Another Great article on Fat by Tom Nikkola – Director of Nutrition & Weight Management
The tide is changing in how development of cardiovascular disease is seen in relation to diet, though not fast enough. Consumers must become more educated about the truth around heart health as food companies and large organizations will be much slower to change their messaging. To summarize what the evidence suggests about cardiovascular disease,
- Saturated fat in the diet is not associated with an increased risk of developing heart disease and has little impact on lipid levels in the blood
- Carbohydrate consumption beyond what’s needed to keep glycogen levels full stimulates production of fat in the blood (triglycerides)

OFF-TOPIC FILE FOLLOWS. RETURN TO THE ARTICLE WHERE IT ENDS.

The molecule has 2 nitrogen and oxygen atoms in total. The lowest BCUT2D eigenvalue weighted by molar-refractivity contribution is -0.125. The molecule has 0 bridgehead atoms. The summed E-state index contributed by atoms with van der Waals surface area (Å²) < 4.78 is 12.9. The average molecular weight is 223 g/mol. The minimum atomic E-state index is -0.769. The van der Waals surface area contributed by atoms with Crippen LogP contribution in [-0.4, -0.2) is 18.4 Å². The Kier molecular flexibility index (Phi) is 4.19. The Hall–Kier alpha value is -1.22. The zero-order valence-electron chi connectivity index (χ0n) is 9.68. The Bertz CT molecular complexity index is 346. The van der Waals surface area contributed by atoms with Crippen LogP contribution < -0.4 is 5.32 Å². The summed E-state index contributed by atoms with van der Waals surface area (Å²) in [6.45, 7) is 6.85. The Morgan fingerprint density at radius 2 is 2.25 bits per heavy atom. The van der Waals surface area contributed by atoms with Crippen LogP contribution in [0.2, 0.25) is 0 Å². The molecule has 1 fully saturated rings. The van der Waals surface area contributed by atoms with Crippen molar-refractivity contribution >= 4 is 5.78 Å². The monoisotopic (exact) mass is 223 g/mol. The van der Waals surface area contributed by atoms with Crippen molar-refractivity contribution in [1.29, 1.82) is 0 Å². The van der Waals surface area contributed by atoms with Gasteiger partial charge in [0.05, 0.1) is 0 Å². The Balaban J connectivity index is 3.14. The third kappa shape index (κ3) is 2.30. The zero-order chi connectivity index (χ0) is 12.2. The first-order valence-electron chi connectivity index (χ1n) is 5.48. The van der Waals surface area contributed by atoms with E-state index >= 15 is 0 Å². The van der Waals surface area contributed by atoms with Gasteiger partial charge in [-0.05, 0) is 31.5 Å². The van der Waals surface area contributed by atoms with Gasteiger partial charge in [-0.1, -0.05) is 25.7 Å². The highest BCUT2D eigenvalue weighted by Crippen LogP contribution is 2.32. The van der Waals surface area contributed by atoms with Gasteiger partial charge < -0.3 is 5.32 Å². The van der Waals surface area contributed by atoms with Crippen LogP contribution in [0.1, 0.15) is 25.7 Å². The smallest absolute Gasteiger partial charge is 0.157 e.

- Replacing saturated fat with carbohydrate (all that white food) results in a slight increase in heart disease risk.
- Replacing saturated fat (your sunflower oils) with omega-6 fatty acids increases cardiovascular disease risk.
To reduce the chance of developing cardiovascular disease, instead of eating less saturated fat, the authors of the article suggest:
Recommendations to increase intake of omega-3 PUFA, fruit and vegetables and reduce sodium intake to increase physical activity, to reduce trans-fatty acid intake and reduce the intakes of carbohydrate with high glycemic index, such as notably found in soft drinks and candy, seem more prudent candidates in the battle against CVD than to reduce SAFA intake to the recommended